No of words: 250.0 270.72406181 92% => More content wanted.
Chars per words: 5.496 5.08290768461 108% => OK
Fourth root words length: 3.97635364384 4.04702891845 98% => OK
Word Length SD: 3.08027011803 2.5805825403 119% => OK
Unique words: 151.0 145.348785872 104% => OK
Unique words percentage: 0.604 0.540411800872 112% => OK
syllable_count: 424.8 419.366225166 101% => OK
avg_syllables_per_word: 1.7 1.55342163355 109% => OK
A sentence (or a clause, phrase) starts by:
Pronoun: 6.0 3.25607064018 184% => OK
Article: 5.0 8.23620309051 61% => OK
Subordination: 2.0 1.25165562914 160% => OK
Conjunction: 2.0 1.51434878587 132% => OK
Preposition: 3.0 2.5761589404 116% => OK
Performance on sentences:
How many sentences: 11.0 13.0662251656 84% => Need more sentences. Double check the format of sentences, make sure there is a space between two sentences, or have enough periods. And also check the lengths of sentences, maybe they are too long.
Sentence length: 22.0 21.2450331126 104% => OK
Sentence length SD: 59.735505175 49.2860985944 121% => OK
Chars per sentence: 124.909090909 110.228320801 113% => OK
Words per sentence: 22.7272727273 21.698381199 105% => OK
Discourse Markers: 5.36363636364 7.06452816374 76% => OK
Paragraphs: 3.0 4.09492273731 73% => More paragraphs wanted.
Language errors: 2.0 4.19205298013 48% => OK
Sentences with positive sentiment : 5.0 4.33554083885 115% => OK
Sentences with negative sentiment : 2.0 4.45695364238 45% => More negative sentences wanted.
Sentences with neutral sentiment: 4.0 4.27373068433 94% => OK
What are sentences with positive/Negative/neutral sentiment?
Coherence and Cohesion:
Essay topic to essay body coherence: 0.21605512885 0.272083759551 79% => OK
Sentence topic coherence: 0.0767807867842 0.0996497079465 77% => OK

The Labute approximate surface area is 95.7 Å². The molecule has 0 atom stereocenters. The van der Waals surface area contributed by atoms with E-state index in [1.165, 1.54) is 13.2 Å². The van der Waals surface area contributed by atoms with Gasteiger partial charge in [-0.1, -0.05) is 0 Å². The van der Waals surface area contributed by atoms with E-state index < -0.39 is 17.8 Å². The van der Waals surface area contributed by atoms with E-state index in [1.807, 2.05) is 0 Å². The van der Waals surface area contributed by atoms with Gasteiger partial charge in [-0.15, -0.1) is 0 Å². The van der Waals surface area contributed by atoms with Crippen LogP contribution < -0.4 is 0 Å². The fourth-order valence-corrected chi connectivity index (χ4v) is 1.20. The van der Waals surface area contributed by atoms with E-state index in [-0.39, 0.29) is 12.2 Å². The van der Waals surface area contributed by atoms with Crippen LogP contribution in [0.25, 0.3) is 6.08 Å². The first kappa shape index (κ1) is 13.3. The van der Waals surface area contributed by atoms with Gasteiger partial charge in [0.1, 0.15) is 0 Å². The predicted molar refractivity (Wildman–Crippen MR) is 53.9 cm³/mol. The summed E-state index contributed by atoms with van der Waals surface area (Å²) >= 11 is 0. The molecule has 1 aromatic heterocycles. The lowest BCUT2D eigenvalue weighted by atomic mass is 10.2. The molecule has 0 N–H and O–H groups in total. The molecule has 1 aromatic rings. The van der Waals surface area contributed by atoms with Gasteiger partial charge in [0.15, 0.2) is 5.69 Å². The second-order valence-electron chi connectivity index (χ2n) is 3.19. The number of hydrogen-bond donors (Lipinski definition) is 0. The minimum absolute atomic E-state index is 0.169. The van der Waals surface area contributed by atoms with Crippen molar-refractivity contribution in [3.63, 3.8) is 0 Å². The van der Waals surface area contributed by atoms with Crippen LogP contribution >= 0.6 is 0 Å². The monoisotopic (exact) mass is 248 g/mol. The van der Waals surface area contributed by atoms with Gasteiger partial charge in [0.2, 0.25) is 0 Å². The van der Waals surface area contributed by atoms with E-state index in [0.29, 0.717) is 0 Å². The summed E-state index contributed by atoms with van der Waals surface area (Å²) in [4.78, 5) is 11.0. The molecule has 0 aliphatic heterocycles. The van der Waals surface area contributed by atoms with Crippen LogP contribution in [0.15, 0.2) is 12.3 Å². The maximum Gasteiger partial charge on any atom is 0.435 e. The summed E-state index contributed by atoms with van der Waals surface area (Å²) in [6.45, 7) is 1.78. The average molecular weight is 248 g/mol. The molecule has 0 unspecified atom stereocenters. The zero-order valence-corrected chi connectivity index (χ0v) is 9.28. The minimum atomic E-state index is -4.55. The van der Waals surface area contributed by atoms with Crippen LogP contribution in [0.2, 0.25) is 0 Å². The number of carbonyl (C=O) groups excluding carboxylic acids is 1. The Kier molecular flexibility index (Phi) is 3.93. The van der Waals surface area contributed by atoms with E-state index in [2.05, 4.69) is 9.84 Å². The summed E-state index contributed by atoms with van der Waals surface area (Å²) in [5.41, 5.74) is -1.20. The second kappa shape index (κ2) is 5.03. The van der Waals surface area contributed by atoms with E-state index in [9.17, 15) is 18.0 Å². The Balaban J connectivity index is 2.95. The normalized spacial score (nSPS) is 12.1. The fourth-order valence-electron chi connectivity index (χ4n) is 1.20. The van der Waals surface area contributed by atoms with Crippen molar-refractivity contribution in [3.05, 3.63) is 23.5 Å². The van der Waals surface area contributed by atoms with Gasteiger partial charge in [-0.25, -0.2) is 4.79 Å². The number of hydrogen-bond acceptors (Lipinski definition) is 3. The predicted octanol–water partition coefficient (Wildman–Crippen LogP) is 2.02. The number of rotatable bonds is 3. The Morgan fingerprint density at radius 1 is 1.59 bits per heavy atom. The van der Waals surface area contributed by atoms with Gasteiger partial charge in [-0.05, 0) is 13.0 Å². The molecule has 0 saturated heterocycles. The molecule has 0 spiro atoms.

Sentence topic coherence SD: 0.0782783779676 0.0662205650399 118% => OK
Paragraph topic coherence: 0.137030883453 0.162205337803 84% => OK
Paragraph topic coherence SD: 0.0838523588776 0.0443174109184 189% => OK
automated_readability_index: 15.8 13.3589403974 118% => OK
flesch_reading_ease: 40.69 53.8541721854 76% => OK
smog_index: 11.2 5.55761589404 202% => Smog_index is high.
flesch_kincaid_grade: 13.1 11.0289183223 119% => OK
coleman_liau_index: 14.92 12.2367328918 122% => OK
dale_chall_readability_score: 9.97 8.42419426049 118% => OK
difficult_words: 83.0 63.6247240618 130% => OK
linsear_write_formula: 14.5 10.7273730684 135% => OK
gunning_fog: 10.8 10.498013245 103% => OK
text_standard: 15.0 11.2008830022 134% => OK
What are above readability scores?
Minimum four paragraphs wanted. The correct pattern:
para 1: introduction
para 2: doubt 1
para 3: doubt 2
para 4: doubt 3
Less contents wanted from the reading passages(25%), more content wanted from the lecture (75%).
Don't need a conclusion paragraph.
Read sample essays from ETS:
Rates: 88.3333333333 out of 100
Scores by essay e-grader: 26.5 Out of 30
Note: the e-grader does NOT examine the meaning of words and ideas. VIP users will receive further evaluations by advanced module of e-grader and human graders.